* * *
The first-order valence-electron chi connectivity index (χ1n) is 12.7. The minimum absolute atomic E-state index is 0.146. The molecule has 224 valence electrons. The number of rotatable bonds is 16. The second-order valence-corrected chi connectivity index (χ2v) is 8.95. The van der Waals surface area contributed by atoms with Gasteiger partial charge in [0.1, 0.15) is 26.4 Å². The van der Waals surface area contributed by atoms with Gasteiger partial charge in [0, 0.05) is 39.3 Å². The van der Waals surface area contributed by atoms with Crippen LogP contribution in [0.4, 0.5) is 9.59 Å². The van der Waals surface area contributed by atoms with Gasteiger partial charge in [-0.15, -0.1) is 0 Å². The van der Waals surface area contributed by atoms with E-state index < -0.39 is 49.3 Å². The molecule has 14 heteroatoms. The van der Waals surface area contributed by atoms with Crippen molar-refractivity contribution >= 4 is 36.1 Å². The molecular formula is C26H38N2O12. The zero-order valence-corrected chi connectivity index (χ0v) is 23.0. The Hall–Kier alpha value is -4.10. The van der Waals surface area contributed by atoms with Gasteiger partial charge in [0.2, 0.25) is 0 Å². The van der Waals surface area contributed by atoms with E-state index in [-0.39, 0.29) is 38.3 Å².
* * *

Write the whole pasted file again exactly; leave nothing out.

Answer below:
The first-order valence-electron chi connectivity index (χ1n) is 12.7. The minimum absolute atomic E-state index is 0.146. The molecule has 224 valence electrons. The number of rotatable bonds is 16. The second-order valence-corrected chi connectivity index (χ2v) is 8.95. The van der Waals surface area contributed by atoms with Gasteiger partial charge in [0.1, 0.15) is 26.4 Å². The van der Waals surface area contributed by atoms with Gasteiger partial charge in [0, 0.05) is 39.3 Å². The van der Waals surface area contributed by atoms with Crippen LogP contribution in [0.4, 0.5) is 9.59 Å². The van der Waals surface area contributed by atoms with Gasteiger partial charge in [-0.15, -0.1) is 0 Å². The van der Waals surface area contributed by atoms with E-state index < -0.39 is 49.3 Å². The molecule has 14 heteroatoms. The van der Waals surface area contributed by atoms with Crippen molar-refractivity contribution >= 4 is 36.1 Å². The molecular formula is C26H38N2O12. The zero-order valence-corrected chi connectivity index (χ0v) is 23.0. The Hall–Kier alpha value is -4.10. The van der Waals surface area contributed by atoms with Gasteiger partial charge in [0.2, 0.25) is 0 Å². The van der Waals surface area contributed by atoms with E-state index in [-0.39, 0.29) is 38.3 Å².